• We would provide students with an incentive to maintain good behavior during the rotations
What would that incentive be?  McGregor Bucks!
What are McGregor Bucks and how do they work?

We have a school-wide behavior program already in place.  In that plan, student get guiding reminders (4 in the morning and 4 in the afternoon) to help them monitor and regulate their behavior.  When a student receives her 4th reminder (for blurting, not following directions, disrespectful behavior, unsafe activity, etc.) they receive a Student Learning Form that is sent home and explains their reminders.  Our "McGregor Bucks" are meant to work within our behavior program.  For our Science rotations, I copied a strip of four, one dollar bills on green paper with our school name (McGregor) written on the front of each one.  We stapled the strip in the back of each students' Science Notebook.  Each time a child was given a reminder, the teacher crossed out one of the bucks.  When the students returned to their homerooms, they were given a treat or reward if they had at least 1 or 2 bucks that were not crossed off.  Treats/rewards included stickers, candy, a classroom celebration to occur on another day, etc.  I'm somewhat old school.  I gave my students a piece of candy for each McGregor Buck that was not crossed off.  All of my students got 4 pieces of candy and one of my students got 3 pieces.  My most difficult to manage student was able to redeem all 4 of his McGregor Bucks and was hooked on the Bucks from the start.  The McGregor Bucks became a visible tool to help them regulate their own behavior.

I have to say that our second Science Rotation Day was a huge success.  The students were exposed to 4 different teachers with different teaching styles, my colleagues and I have new relationships with the other first graders in our building, the students learned a lot of content and had fun in the process.  Our science rotations not only demonstrate best practices in teaching, they are also great examples of collaboration, teamwork and school community.  It's also a reminder of how important it is for educators to work smarter and not harder.  We're already working so very hard these days.  Aren't we?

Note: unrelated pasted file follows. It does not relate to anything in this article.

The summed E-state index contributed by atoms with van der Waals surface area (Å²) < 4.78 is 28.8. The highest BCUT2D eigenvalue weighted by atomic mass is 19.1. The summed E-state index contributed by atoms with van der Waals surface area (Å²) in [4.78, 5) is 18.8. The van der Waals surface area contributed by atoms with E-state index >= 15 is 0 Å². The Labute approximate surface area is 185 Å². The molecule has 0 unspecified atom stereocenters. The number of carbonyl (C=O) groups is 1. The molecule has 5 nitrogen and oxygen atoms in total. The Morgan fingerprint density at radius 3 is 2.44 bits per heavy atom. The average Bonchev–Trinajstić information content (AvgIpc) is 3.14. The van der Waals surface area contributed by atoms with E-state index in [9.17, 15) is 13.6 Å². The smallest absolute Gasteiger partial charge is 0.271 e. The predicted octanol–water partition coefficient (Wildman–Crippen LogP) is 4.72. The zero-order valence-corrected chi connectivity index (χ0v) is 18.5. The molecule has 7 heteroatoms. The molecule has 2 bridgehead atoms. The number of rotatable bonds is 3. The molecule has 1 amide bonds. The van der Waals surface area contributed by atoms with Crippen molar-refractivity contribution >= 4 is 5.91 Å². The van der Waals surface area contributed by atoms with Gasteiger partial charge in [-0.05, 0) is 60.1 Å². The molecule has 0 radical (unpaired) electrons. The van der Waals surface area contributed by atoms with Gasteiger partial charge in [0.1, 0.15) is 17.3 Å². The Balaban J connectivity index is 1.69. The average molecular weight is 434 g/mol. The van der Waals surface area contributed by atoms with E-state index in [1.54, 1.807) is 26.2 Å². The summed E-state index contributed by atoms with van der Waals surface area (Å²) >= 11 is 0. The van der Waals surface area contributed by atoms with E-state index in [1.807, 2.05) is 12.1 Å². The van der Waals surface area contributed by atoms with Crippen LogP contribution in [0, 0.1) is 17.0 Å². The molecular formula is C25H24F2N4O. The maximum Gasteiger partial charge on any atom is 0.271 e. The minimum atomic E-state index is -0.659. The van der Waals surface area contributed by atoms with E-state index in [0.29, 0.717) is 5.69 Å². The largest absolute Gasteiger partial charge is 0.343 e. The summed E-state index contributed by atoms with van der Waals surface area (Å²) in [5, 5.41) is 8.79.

How are you teaching science in your classroom, grade level, or building?  Do you have an unique way of teaching science?  Leave a comment below.  I would love your input.

Wednesday, August 8, 2012

August 10 For 10 Picture Book Event


This is my first year participating in the August 10 For 10 Picture Book Event.  Choosing only 10 books to share with you was a very difficult task.  However, I did manage to shrink down my list down to ten favorites.  These are the books that I tend to read each year in my classroom.  I share these books with my students for various purposes.  Sometimes they're chosen to support a reading strategy, sometimes they teach us life lessons, and often they are read for pure entertainment and enjoyment.

My 10 For 10 Picture Book Favorites


Product DetailsThe Old Woman Who Named Things 
Written by Cynthia Rylant and illustrated by Kathryn Brown

Cynthia Rylant is one of my favorite picture book authors.  We read a lot of her books in my first grade classroom.   She has two books on this list, so that in itself speaks volumes for her work.  The Old Woman Who Named Things is about an old woman who names the things around her.  She names her car, her furniture, her house, etc.  She names the things she knows she will never outlive.  This is all good and fine until she meets a puppy that she becomes very attached to.  After much reluctance on the old woman's part, she finally names the puppy.

The Old Woman Who Named Things is a wonderful story to read when building conversations around the themes of love, loss, and loneliness.  We use it to help us create a classroom community that is sensitive to those ideas.  I have also used this text with my first graders to demonstrate the comprehension strategy, checking for understanding.  It's a favorite in my classroom each year.  Look closely at the cover illustration...don't you just love her cowboy boots?  I think they're hilarious.  They really give you a glimpse of the old woman's character.

Product Details
Sometimes I'm Bombaloo
By Rachel Vail and illustrated by Yumi Heo

Sometimes I'm Bombaloo is one of the books I read during the first days of school.  I use it to introduce one of our classroom structures, The Safe Place.  The Safe Place is an area in my classroom where students can go when they feel sad, angry, or just plain "bombaloo".  It's just a bean bag which I've placed next to our Friends and Family board.  Sometimes I'm Bombaloo is about a girl who gets angry at different times throughout her day and finds that it can be a little scary having to deal with those feelings.  It's a great book that helps students recognize and deal with their own anger.  My students make lots of connections to the story and it helps us build important conversations around feelings, how we handle disagreements, and what we can do when we need a few minutes to ourselves.

Product Details
Chrysanthemum
By Kevin Henkes